Last month, The New England Journal of Medicine published an editorial by R. Alta Charo, a law professor at the University of Wisconsin. In the editorial, Charo sharply criticizes Department of Health and Human Services (HHS) appointees Valerie Huber, Teresa Manning, Charmaine Yoest, and Katy Talento. Charo takes particular issue with Yoest’s past assertions that abortion increases the risk of breast cancer. She also criticizes Manning’s concerns about the efficacy of contraception programs and Huber’s support of abstinence-only sex education. Charo states that these four appointees use “alternative facts” and “are also known for a disregard for rigorous research.”
None of these critiques are particularly inventive. Similar attacks on President Trump’s HHS appointees have been published by a range of left-wing publications, including HuffPost, the Washington Post, and the New York Times. More importantly, none of these four women have even slightly unreasonable views on public-health issues.
For instance, backing up Yoest’s view is a body of peer-reviewed research dating back to the 1950s finding that abortion increases the risk of breast cancer. Skeptics of the abortion–breast cancer link frequently cite the Danish study by Melbye et al., published in The New England Journal of Medicine in 1997, arguing that it is the methodologically strongest study on the topic. But even that study found that abortions after 18 weeks of gestation are correlated with a statistically significant increase in the risk of breast cancer.
Regarding contraception, there are many studies in both economics and public-health journals, from a variety of authors, showing that expanded access to contraception — by means of legalization, distribution, or subsidies — fails to reduce unintended-pregnancy rates. Just this summer, economists David Paton and Liam Wright published a thorough study in the Journal of Health Economics, finding that recent cuts to sex-education and contraception programs in Great Britain led to reductions in teen pregnancy rates.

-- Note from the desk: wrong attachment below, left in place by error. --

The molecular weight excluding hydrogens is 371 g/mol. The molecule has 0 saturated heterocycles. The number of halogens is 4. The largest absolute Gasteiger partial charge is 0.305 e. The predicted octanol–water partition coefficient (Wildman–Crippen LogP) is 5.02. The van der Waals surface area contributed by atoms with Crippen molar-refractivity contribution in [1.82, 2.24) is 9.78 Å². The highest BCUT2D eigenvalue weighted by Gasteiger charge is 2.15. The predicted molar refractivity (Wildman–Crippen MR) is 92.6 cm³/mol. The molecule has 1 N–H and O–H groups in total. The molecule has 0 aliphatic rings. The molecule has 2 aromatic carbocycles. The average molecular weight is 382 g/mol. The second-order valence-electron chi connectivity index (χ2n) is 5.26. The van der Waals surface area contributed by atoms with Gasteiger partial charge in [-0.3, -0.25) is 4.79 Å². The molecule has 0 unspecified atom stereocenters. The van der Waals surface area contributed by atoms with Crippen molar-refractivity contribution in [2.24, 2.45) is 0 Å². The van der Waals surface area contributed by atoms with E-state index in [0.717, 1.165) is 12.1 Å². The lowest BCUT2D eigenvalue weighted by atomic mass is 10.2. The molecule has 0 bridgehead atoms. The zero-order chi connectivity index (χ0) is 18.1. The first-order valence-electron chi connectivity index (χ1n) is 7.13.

The notion that these four HHS appointees are anti-science or have policy views outside the mainstream is, to put it charitably, absurd. What is perhaps more disturbing, though, is the growing politicization of The New England Journal of Medicine. During the debate over the Affordable Care Act in 2010, the journal published a superficial analysis of abortion trends in Massachusetts to argue that wider health-care coverage could reduce the abortion rate. In reality, abortion numbers in Massachusetts had been falling for a long time — as they are virtually everywhere — and the enactment of Commonwealth Care in 2006 had very little effect on the trend.
Additionally, prior to the oral arguments in Zubik v. Burwell over the HHS contraception mandate, The New England Journal of Medicine released a study analyzing the impact of funding cuts to Planned Parenthood in Texas. The media pounced, claiming that the cuts led to a sharp increase in Medicaid-funded births. However, a closer look at the findings showed that in the affected counties, only 37 additional women had a Medicaid-funded birth.
With Charo’s latest article, it is unfortunate to see a prestigious journal like The New England Journal of Medicine once again placing a higher priority on scoring political points than publishing high-quality medical research.